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Whaling

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Anti-whaling ship the Steve Irwin is currently in pursuit of the Japanese ship Nisshin Maru in the Ross Sea, more than 2,000 nautical miles south-east of Tasmania.

The Sea Shepherd Society ship found the Japanese whaling fleet just before Christmas, but had to return to Hobart to refuel.

But they found a lucky break in the ice, and were able to track down the Nisshin Maru and harpoon vessels Yushin Maru Numbers 1 and 2 in the middle of the Ross Sea about 9.30am today.

Mr Watson said the vessel was engaged in full pursuit of the three ships and expected to keep them within view, despite contending with loose ice, strong winds and fog.

“When we found them this morning it looked like they were in the process of a whaling operation – the vessels were all stopped altogether.

“Then when they saw us, they began running.”

“As long as we’re chasing them they’re not going to kill whales,” he said.

{ABC-News]

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whales.jpg[Photography: David Reilly, ABC]

Rescuers have shifted 12 stranded pilot whales to a different beach in north-west Tasmania in an attempt to get them back to sea.

The 12 surviving long-finned whales were part of a maternal pod of 65 mothers and calves which was discovered yesterday stranded at Anthony’s Beach.

Fifty-three of the whales died when the pod became beached.

UPDATE: Eleven whales have been returned to the open ocean.

Rescuers have been working since early yesterday to save the long-finned pilot whales, the only survivors from a pod of 65 that became beached near Stanley.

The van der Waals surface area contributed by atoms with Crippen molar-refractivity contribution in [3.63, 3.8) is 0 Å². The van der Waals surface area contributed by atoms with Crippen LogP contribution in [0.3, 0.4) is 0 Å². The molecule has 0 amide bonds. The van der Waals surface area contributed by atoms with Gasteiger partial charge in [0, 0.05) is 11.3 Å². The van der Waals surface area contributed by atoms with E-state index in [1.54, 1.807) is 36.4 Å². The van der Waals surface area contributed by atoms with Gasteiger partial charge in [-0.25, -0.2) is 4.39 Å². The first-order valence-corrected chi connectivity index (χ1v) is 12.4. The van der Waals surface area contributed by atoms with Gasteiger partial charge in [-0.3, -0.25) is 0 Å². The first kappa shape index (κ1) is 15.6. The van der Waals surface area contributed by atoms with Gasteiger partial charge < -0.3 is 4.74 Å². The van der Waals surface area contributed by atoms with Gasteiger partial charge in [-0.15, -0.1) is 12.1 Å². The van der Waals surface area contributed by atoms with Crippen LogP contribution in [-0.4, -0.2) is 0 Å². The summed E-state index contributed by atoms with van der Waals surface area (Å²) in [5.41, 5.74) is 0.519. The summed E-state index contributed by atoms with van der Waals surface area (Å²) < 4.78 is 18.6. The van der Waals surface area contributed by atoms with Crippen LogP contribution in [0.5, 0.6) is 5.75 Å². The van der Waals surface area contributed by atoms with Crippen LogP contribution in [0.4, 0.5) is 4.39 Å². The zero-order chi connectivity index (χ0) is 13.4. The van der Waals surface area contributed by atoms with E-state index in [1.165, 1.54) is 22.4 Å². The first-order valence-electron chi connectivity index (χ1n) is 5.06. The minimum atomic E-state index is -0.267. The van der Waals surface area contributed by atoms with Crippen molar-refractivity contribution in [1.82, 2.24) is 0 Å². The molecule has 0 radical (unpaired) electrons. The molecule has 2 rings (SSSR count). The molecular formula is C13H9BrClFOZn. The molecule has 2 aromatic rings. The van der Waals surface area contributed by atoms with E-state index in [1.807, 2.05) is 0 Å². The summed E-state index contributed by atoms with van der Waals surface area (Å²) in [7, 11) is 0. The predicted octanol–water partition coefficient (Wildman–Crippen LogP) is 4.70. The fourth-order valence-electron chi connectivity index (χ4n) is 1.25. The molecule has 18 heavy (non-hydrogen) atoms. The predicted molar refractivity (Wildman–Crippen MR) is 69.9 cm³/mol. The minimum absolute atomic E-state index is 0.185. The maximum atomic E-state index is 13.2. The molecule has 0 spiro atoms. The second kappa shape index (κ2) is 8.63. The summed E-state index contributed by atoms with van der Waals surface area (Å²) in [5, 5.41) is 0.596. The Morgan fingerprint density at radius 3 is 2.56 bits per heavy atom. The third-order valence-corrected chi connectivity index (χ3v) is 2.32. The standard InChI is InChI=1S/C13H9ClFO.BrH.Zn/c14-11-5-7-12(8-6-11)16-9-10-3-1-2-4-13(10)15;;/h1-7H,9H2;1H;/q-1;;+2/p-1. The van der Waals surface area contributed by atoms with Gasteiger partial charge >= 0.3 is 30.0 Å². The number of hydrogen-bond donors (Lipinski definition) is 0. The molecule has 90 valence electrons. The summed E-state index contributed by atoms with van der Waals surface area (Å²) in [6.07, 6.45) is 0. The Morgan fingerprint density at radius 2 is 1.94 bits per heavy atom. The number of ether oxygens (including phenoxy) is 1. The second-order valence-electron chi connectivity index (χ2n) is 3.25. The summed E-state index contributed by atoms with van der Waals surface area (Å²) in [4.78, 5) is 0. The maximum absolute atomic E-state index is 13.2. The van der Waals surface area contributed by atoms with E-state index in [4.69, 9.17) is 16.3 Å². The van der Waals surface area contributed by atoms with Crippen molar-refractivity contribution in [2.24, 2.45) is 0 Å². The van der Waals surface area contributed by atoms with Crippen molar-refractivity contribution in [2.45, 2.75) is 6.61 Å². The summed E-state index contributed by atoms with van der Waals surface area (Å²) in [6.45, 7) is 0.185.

It is hoped the group will be able to rejoin another migratory pod.

Parks and Wildlife Services manager Chris Arthur says 12 whales, up to three metres long, were transported 17 kilometres along the Bass Highway on trucks equipped for the purpose to deep water at Godfreys Beach.

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whale.jpg

A southern right whale has thrilled cruise passengers by taking a leisurely break in the River Derwent off Sandy Bay.

The whale was spotted cavorting off Bellerive early in the week and spent most of yesterday in the waters between Maning Reef and Wrest Point Casino.

“We caught a glimpse of it just off the casino … it just rolled over a bit,” Peppermint Bay Cruise guide Ben Brown said.

“We had quite a few international tourists and a good number from the mainland, so it was pretty exciting.”

He said the tourists were surprised to see a whale so far up the river.

[Via The Mercury]

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